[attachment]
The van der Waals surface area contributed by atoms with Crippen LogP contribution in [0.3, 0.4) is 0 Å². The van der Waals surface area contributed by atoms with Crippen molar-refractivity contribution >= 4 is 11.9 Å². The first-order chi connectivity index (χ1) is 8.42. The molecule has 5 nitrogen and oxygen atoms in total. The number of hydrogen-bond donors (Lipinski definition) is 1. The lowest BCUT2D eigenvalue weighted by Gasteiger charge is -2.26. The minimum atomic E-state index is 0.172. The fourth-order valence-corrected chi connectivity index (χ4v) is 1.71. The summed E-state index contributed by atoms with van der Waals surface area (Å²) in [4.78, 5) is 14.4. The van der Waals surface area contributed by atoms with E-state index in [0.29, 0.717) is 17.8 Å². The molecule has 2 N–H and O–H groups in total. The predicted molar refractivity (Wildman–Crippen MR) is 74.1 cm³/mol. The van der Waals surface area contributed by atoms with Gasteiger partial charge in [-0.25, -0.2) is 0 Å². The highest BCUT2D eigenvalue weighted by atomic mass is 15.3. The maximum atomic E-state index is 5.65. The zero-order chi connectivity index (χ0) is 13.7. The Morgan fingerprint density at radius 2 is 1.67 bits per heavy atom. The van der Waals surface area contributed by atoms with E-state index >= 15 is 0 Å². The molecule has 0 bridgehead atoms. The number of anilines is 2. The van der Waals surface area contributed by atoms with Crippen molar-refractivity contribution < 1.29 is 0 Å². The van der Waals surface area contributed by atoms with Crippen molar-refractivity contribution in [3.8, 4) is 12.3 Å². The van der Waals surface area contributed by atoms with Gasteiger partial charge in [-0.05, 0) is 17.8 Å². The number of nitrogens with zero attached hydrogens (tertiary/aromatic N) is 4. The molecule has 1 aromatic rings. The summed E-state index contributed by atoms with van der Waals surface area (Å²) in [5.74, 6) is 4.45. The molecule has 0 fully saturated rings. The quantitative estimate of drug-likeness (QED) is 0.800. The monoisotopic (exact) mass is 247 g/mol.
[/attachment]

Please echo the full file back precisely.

The van der Waals surface area contributed by atoms with Crippen LogP contribution in [0.3, 0.4) is 0 Å². The van der Waals surface area contributed by atoms with Crippen molar-refractivity contribution >= 4 is 11.9 Å². The first-order chi connectivity index (χ1) is 8.42. The molecule has 5 nitrogen and oxygen atoms in total. The number of hydrogen-bond donors (Lipinski definition) is 1. The lowest BCUT2D eigenvalue weighted by Gasteiger charge is -2.26. The minimum atomic E-state index is 0.172. The fourth-order valence-corrected chi connectivity index (χ4v) is 1.71. The summed E-state index contributed by atoms with van der Waals surface area (Å²) in [4.78, 5) is 14.4. The van der Waals surface area contributed by atoms with E-state index in [0.29, 0.717) is 17.8 Å². The molecule has 2 N–H and O–H groups in total. The predicted molar refractivity (Wildman–Crippen MR) is 74.1 cm³/mol. The van der Waals surface area contributed by atoms with Gasteiger partial charge in [-0.25, -0.2) is 0 Å². The highest BCUT2D eigenvalue weighted by atomic mass is 15.3. The maximum atomic E-state index is 5.65. The zero-order chi connectivity index (χ0) is 13.7. The Morgan fingerprint density at radius 2 is 1.67 bits per heavy atom. The van der Waals surface area contributed by atoms with E-state index >= 15 is 0 Å². The molecule has 0 bridgehead atoms. The number of anilines is 2. The van der Waals surface area contributed by atoms with Crippen molar-refractivity contribution < 1.29 is 0 Å². The van der Waals surface area contributed by atoms with Crippen molar-refractivity contribution in [3.8, 4) is 12.3 Å². The van der Waals surface area contributed by atoms with Gasteiger partial charge in [-0.05, 0) is 17.8 Å². The number of nitrogens with zero attached hydrogens (tertiary/aromatic N) is 4. The molecule has 1 aromatic rings. The summed E-state index contributed by atoms with van der Waals surface area (Å²) in [5.74, 6) is 4.45. The molecule has 0 fully saturated rings. The quantitative estimate of drug-likeness (QED) is 0.800. The monoisotopic (exact) mass is 247 g/mol.